I had lunch with a stranger once in the crowded food court of Union Station in D.C. There were no empty tables and only a few empty seats. When I saw a woman sitting by herself at a table, I asked if I could join her. She readily agreed.
I was in between trains, a Chicago-to-D.C. leg behind me and the rest of the journey home to Philadelphia ahead. Asking to join a stranger at their table is not within my standard mode of operation. Perhaps it was the 17 hours I had just spent on the train that inspired my unusual behavior.
On long-haul trains, if you go to the dining car you sit with people. And if, like me, you enjoy passing the hours of train travel in the observation car watching the country roll by, then you sit with people there too. On a long-haul train, you chat and really listen to the answers because you have all of the time and none of the cell signal. This slow-paced, low-pressure atmosphere makes my people-loving introvert-self bloom.
Between the trip out to Chicago and the ride back East, I spent almost 40 hours there-and-back talking to strangers. I met a man in the midst of his journey home from Thailand. He told me about an ex-wife and a child in Peru—how his world travels introduced him to people, but pulled them away too. He bought me a drink and we talked for hours as the view of the countryside gave way to midnight blackness. Eventually he asked me, “Are you happy?” I told him I was, mostly. He nodded, leaned back in his chair, and stared off into the darkness outside. His eyes had said more: that being happy was something he didn’t quite understand.
One morning after a few bumpy hours of sleep as the train chugged through Ohio and into Pennsylvania, I went to breakfast and was seated at a table with a woman. She asked me about my life. I asked her about hers. We lingered over our coffee as she told me about working with Catholic Social Justice groups in her teens, trying to end capital punishment. The fact that people still fight for the same thing today gave her mixed emotions. I told her about my Christian Social Ethics coursework—what I was learning about inequality and how the church participates. I told her it was encouraging to meet her. She said the same of meeting me.
Seven-hundred miles of steel track is enough space for strangers to share many years of memories. You can settle in with wine or coffee. You can relax into the seat. The scenery of fields and small towns is buffer enough for the natural pauses. There is no hurry; your stop is likely states away.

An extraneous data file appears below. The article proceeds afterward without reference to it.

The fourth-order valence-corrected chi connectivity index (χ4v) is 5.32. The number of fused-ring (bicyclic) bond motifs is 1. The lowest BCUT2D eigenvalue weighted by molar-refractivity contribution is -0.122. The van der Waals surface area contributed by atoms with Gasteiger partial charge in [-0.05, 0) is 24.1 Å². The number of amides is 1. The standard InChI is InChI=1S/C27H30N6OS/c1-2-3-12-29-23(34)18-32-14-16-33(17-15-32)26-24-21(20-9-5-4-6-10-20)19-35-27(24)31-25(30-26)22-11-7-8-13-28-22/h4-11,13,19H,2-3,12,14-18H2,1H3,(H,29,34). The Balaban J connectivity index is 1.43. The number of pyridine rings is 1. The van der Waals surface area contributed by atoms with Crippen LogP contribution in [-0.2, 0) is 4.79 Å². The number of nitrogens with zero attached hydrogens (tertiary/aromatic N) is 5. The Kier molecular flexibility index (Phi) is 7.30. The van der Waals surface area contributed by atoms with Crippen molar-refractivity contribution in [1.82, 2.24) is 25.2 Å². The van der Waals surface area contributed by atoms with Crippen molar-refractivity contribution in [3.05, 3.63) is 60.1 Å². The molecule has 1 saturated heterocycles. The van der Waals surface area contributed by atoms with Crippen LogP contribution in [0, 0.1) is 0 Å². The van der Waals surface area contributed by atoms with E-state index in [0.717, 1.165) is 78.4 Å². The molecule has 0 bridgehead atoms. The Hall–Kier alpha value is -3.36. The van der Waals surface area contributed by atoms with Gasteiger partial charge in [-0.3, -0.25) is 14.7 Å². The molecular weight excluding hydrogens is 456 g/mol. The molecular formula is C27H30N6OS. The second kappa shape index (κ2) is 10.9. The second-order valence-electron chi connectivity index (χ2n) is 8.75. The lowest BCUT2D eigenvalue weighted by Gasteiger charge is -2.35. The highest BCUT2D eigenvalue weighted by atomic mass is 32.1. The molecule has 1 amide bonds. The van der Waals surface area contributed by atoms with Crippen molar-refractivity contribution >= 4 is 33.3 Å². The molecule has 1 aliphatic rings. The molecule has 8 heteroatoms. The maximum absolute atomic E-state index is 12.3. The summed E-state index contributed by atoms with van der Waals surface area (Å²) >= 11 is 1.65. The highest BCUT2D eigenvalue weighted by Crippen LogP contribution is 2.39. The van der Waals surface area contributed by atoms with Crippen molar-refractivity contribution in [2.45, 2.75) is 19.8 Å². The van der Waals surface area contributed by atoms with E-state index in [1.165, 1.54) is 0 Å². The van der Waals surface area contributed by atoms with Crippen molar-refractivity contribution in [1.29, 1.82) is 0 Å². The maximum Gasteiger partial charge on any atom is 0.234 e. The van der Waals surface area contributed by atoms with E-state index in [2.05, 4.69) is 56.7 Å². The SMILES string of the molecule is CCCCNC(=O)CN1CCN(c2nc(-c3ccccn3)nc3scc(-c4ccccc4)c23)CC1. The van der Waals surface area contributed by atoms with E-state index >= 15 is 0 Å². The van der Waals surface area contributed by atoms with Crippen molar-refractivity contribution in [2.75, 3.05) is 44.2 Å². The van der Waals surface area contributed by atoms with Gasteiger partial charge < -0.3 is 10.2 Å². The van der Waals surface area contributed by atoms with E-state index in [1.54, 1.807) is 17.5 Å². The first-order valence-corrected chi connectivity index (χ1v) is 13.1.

After joining fellow travelers for those many miles, to join a woman sitting at a table alone in a crowded food court seemed natural. As she told me about how she spends her days, the realization that she was homeless began to dawn on me. I took a second look at the food she had in front of her—one small order of fries. I told her I was finished eating and asked if she would like any of my leftovers. I think if I had thought about that a bit more, I would not have asked for fear of insulting her. She took my offer though and gladly ate what I did not. I eventually wished her a good day and a safe walk back to her night shelter, thanked her for allowing me to join her table, and went to board my train to Philadelphia.
This second-to-last last part of my journey was on a regional Amtrak train, which means smaller seats and less room to move about. My seat-mate told me about his job in the banking industry, seeming proud of his achievements as a district manager. Before long he had his laptop out, taking advantage of the Wi-Fi.
In Philadelphia, I switched from Amtrak to regional rail for the journey out to the suburbs, choosing a seat next to a woman who had on head-phones. The train car was silent but for the noise of the tracks and the intermittent stop announcements.
The transition was stark. Our day-to-day lives are not built for long chats and shared meals with strangers. Yet, people’s complicated lives exist even when we are just commuting home to the suburbs. Homeless people, lonely people, overlooked people. People who are on a journey to somewhere—people who fight for equality and people who wonder if it’s really possible to be happy—these people are always next to me.
It is of course easier to say that I want to engage than to actually engage. The meeting and eating and talking together requires intentionality on the part of all the participants. When I can remember that the people around me have stories of lives lived full of heartbreak and hope, then I am more willing to keep my eyes open for ways I can give. Even if what I have to give in the moment is only a listening ear or my not-yet-finished lunch.
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“Talking on the Train” was written by Nicole Morgan. Nicole’s first long-distance train trip involved Thanksgiving dinner with a dining-car table full of strangers. She booked a sleeper-car once and loved it for all its nostalgic charm, but much prefers coach class where there’s plenty of time and room to meet her traveling neighbors. Nicole writes about bodies, theology, and community at jnicolemorgan.com and tweets away @jnicolemorgan